The fifth-season finale of Home Box Office’s The Sopranos attracted just under 11 million viewers — outperforming its season average, but falling short of the opening episode.
Titled “All Due Respect,” the June 6 installment knocked off a 21.7 rating in HBO’s universe, according to Nielsen Media Research data, to rank behind the March 7 fifth-season premiere’s 23.8 mark, the best ever for the mob dramedy.
For the season, The Sopranos scored a 19.7 rating/27 share and pulled 9.8 million viewers on average.
That performance fell short of the 19.9 rating/27 share and 11 million viewers the series notched during its fourth season, which concluded in December 2002.
Fifth-season viewing totals, though, reflect only HBO’s primary feed. This year, Nielsen began separating figures for pay channels from their multiplex offspring, as previous years’ totals represented rolled-up numbers.
It will be quite some time, though, before HBO and Tony and crew get to take body counts again: Production isn’t slated to begin on the 10-installment final season until next spring.
Last night, HBO kicked off the fourth campaign of Six Feet Under and the rookie-season finale of Deadwood. Through its first 11 premiere episodes, the western has averaged some 4.6 million viewers, a 9.6 rating/14 share in HBO homes. That performance trails only Six Feet’s first-season bow.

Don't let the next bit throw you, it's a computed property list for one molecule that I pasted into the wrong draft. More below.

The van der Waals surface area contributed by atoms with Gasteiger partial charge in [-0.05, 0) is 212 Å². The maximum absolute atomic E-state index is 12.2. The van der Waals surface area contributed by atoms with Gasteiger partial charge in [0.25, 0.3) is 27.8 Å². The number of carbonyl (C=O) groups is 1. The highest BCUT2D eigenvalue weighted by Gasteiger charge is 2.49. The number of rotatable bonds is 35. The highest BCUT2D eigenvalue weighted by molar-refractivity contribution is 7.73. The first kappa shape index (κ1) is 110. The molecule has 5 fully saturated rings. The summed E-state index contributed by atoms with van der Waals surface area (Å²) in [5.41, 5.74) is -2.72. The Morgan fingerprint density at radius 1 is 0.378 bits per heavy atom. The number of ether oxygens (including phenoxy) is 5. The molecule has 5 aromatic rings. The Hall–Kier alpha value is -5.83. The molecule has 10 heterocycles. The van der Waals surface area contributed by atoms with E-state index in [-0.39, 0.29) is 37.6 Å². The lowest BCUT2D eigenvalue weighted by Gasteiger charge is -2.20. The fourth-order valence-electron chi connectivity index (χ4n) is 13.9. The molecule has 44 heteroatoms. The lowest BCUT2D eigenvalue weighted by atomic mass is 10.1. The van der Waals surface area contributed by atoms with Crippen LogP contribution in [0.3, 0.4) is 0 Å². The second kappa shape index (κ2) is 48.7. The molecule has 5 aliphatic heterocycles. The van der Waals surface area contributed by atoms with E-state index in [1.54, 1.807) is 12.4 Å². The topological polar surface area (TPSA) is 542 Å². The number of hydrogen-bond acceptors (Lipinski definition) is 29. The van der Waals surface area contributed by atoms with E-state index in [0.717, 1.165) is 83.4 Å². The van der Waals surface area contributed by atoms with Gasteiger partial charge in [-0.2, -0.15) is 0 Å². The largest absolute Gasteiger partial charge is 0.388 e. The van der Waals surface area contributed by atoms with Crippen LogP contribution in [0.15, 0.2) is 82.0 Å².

Come July, HBO will go comedic, launching Entourage at 10 p.m. on July 18. The half-hour show is described as trailing a prominent Hollywood actor, who shares his home with some of his high-school buddies. It will be followed by the faux-interview shenanigans of Da Ali G Show, which returns for a second season.
The premium network is looking for laughs from a different perspective down the road, having recently hired Tracy Katsky as senior vice president and to lead HBO Independent Productions, which produces multicamera series, notably Everybody Loves Raymond.
Katsky, who was senior vice president of comedy development at Fox, will produce these shows for HBO.